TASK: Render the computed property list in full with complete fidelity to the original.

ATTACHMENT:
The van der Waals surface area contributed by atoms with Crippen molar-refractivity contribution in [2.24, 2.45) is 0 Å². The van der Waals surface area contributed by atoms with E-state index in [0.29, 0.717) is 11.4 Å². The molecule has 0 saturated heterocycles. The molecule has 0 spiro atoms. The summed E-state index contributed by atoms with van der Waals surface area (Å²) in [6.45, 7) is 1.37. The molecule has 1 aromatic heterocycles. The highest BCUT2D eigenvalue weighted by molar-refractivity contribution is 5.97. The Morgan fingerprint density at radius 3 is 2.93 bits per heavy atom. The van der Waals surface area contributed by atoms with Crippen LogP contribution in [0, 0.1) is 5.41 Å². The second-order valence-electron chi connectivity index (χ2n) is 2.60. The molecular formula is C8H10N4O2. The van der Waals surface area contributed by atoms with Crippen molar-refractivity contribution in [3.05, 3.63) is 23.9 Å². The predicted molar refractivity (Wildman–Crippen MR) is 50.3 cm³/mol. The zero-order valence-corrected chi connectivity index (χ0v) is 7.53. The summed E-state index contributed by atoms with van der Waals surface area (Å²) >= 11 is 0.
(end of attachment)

The van der Waals surface area contributed by atoms with Crippen molar-refractivity contribution in [2.24, 2.45) is 0 Å². The van der Waals surface area contributed by atoms with E-state index in [0.29, 0.717) is 11.4 Å². The molecule has 0 saturated heterocycles. The molecule has 0 spiro atoms. The summed E-state index contributed by atoms with van der Waals surface area (Å²) in [6.45, 7) is 1.37. The molecule has 1 aromatic heterocycles. The highest BCUT2D eigenvalue weighted by molar-refractivity contribution is 5.97. The Morgan fingerprint density at radius 3 is 2.93 bits per heavy atom. The van der Waals surface area contributed by atoms with Crippen LogP contribution in [0, 0.1) is 5.41 Å². The second-order valence-electron chi connectivity index (χ2n) is 2.60. The molecular formula is C8H10N4O2. The van der Waals surface area contributed by atoms with Crippen molar-refractivity contribution in [3.05, 3.63) is 23.9 Å². The predicted molar refractivity (Wildman–Crippen MR) is 50.3 cm³/mol. The zero-order valence-corrected chi connectivity index (χ0v) is 7.53. The summed E-state index contributed by atoms with van der Waals surface area (Å²) >= 11 is 0.